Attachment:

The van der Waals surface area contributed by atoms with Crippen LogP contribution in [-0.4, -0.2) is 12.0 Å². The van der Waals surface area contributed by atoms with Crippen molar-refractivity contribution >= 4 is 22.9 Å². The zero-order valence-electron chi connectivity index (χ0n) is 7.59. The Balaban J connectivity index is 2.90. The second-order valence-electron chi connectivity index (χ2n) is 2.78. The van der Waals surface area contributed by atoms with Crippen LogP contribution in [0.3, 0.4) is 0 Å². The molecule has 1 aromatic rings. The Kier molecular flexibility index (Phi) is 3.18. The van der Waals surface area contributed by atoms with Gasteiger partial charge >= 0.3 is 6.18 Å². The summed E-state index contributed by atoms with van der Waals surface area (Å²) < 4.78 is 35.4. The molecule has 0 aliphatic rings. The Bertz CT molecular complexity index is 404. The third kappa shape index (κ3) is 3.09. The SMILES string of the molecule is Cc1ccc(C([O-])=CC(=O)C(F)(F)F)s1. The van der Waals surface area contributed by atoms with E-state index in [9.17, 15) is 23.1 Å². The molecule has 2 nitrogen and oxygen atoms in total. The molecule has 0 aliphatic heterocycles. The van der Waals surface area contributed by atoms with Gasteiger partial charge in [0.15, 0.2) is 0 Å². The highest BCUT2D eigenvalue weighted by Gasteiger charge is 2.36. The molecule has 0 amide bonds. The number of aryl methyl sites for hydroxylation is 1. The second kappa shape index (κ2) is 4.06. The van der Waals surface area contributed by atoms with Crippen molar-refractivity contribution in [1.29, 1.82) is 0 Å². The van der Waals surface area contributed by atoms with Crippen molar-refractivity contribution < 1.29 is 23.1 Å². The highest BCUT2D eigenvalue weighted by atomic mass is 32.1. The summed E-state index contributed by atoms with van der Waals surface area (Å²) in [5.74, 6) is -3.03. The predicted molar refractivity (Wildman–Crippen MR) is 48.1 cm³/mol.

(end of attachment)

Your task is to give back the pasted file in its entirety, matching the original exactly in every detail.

The van der Waals surface area contributed by atoms with Crippen LogP contribution in [-0.4, -0.2) is 12.0 Å². The van der Waals surface area contributed by atoms with Crippen molar-refractivity contribution >= 4 is 22.9 Å². The zero-order valence-electron chi connectivity index (χ0n) is 7.59. The Balaban J connectivity index is 2.90. The second-order valence-electron chi connectivity index (χ2n) is 2.78. The van der Waals surface area contributed by atoms with Crippen LogP contribution in [0.3, 0.4) is 0 Å². The molecule has 1 aromatic rings. The Kier molecular flexibility index (Phi) is 3.18. The van der Waals surface area contributed by atoms with Gasteiger partial charge >= 0.3 is 6.18 Å². The summed E-state index contributed by atoms with van der Waals surface area (Å²) < 4.78 is 35.4. The molecule has 0 aliphatic rings. The Bertz CT molecular complexity index is 404. The third kappa shape index (κ3) is 3.09. The SMILES string of the molecule is Cc1ccc(C([O-])=CC(=O)C(F)(F)F)s1. The van der Waals surface area contributed by atoms with E-state index in [9.17, 15) is 23.1 Å². The molecule has 2 nitrogen and oxygen atoms in total. The molecule has 0 aliphatic heterocycles. The van der Waals surface area contributed by atoms with Gasteiger partial charge in [0.15, 0.2) is 0 Å². The highest BCUT2D eigenvalue weighted by Gasteiger charge is 2.36. The molecule has 0 amide bonds. The number of aryl methyl sites for hydroxylation is 1. The second kappa shape index (κ2) is 4.06. The van der Waals surface area contributed by atoms with Crippen molar-refractivity contribution in [1.29, 1.82) is 0 Å². The van der Waals surface area contributed by atoms with Crippen molar-refractivity contribution < 1.29 is 23.1 Å². The highest BCUT2D eigenvalue weighted by atomic mass is 32.1. The summed E-state index contributed by atoms with van der Waals surface area (Å²) in [5.74, 6) is -3.03. The predicted molar refractivity (Wildman–Crippen MR) is 48.1 cm³/mol.